The Battle for Grant’s Tomb

Today, with controversial new forms of art surrounding it, the great mausoleum no longer focuses attention on its original purpose.

Other governors were also upset by the order of the march. New York justified the precedence they received by insisting that positions were assigned to the states in the order of their admission to the Union. This accounted for placing Illinois last among the thirteen. But it didn’t explain why New York was first.

Philadelphia newspapers raised another issue. They were worried that their National Guard units’ participation in the tomb ceremonies might lead to their boys’ missing a local Washington Monument dedication a short time later. New York’s wickedness, they warned, would expose the guardsmen to temptation. The New York Times replied tartly that Philadelphians were depressed because their troops might discover the difference “between a real city and their big town” and suggested that Pennsylvania’s reluctance was economic. Their citizen soldiers would visit New York, compare their uniforms with those of other, more generous states, and return home with expensive demands.

All this, however rancorous, was minor. The Philadelphians attended and enjoyed themselves. So did the Illinoisans. And there was little question about the splendor of the site or of the dedicating pageant. Grant Day turned out cold and blustery, but Riverside Park proved spectacular. While The New York Times admitted that the display did not quite equal the recent coronation of the czar, it insisted that this was the greatest parade in American history and demonstrated our advances in pageant making. Aided by the “sinuosities and inequalities” of the roadway, spectators throughout Riverside Park caught marvelous vistas of the land parade, and the naval display was appropriately imposing. Flowers and decorations abounded throughout the city: in churches, hotels, and shopwindows. Both the “noble pleasure ground,” as the Times called Riverside Park, and the host city apparently justified their choice.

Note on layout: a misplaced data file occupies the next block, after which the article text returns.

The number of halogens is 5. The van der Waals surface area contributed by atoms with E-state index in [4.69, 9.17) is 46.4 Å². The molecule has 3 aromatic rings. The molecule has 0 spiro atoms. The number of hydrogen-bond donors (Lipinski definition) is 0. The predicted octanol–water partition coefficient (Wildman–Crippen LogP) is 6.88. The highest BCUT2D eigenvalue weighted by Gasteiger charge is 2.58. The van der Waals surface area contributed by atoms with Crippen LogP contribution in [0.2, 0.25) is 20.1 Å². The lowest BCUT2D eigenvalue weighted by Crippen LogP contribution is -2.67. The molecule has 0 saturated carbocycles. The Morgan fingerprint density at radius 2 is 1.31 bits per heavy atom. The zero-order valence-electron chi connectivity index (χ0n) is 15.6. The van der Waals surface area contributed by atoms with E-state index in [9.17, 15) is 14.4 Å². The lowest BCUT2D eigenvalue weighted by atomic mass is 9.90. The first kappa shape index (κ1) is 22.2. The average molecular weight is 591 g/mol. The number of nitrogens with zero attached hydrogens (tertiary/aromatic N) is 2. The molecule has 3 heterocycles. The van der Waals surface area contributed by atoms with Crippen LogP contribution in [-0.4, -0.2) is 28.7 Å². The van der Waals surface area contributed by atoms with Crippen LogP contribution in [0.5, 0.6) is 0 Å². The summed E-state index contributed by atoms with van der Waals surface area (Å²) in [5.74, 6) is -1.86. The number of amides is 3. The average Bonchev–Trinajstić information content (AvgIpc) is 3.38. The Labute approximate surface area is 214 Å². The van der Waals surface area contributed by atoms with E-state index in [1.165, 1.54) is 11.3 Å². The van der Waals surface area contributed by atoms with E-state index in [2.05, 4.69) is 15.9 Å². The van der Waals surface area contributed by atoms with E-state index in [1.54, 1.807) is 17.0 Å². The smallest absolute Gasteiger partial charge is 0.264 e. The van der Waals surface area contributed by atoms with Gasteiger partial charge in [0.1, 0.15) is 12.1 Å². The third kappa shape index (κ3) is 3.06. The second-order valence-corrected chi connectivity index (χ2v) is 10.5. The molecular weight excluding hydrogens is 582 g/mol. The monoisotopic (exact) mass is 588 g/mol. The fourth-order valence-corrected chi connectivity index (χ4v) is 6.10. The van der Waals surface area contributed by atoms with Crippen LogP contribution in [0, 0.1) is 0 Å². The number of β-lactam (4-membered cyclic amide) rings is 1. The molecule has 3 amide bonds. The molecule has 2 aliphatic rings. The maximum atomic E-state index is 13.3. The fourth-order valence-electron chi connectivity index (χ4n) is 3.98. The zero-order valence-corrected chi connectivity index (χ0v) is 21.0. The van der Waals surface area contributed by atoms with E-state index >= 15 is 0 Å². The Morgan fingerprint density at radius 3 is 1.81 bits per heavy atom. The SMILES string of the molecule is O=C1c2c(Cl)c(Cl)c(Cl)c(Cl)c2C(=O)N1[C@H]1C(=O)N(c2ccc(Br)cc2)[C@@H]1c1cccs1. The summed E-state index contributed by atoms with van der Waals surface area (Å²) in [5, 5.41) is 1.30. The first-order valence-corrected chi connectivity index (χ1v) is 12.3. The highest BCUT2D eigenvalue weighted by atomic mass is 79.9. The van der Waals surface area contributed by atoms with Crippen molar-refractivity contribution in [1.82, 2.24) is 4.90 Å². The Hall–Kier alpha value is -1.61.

New York, moreover, turned the occasion into an economic event as well. Merchants persuaded railroads to lower their excursion rates and permit visitors to spend time in the city transacting business before returning home. The result was so gratifying that the Merchants’ Association, originally organized on an ad hoc basis for Grant Day, announced it would become permanent, seeking semiannual excursion rates to encourage visits to New York. Modern tourism was rearing its head, and if the canonization of a President could help it along, New York accepted the advantages.

Thus, Grant’s Tomb passed into history and began its own journey into the iconography of Manhattan. Guidebooks, brochures, postcards, and advertisements soon made its features familiar to millions, and its location guaranteed flocking visitors. Today, surrounded by new and controversial forms of public art, this great mausoleum no longer focuses attention upon its intended purpose. Nor does it thrust before the public any sense of the drama its creation promoted. Grant’s famous words “Let us have peace” are inscribed upon its façade, and except for Groucho Marx and the graffitists, most have attended to this final request.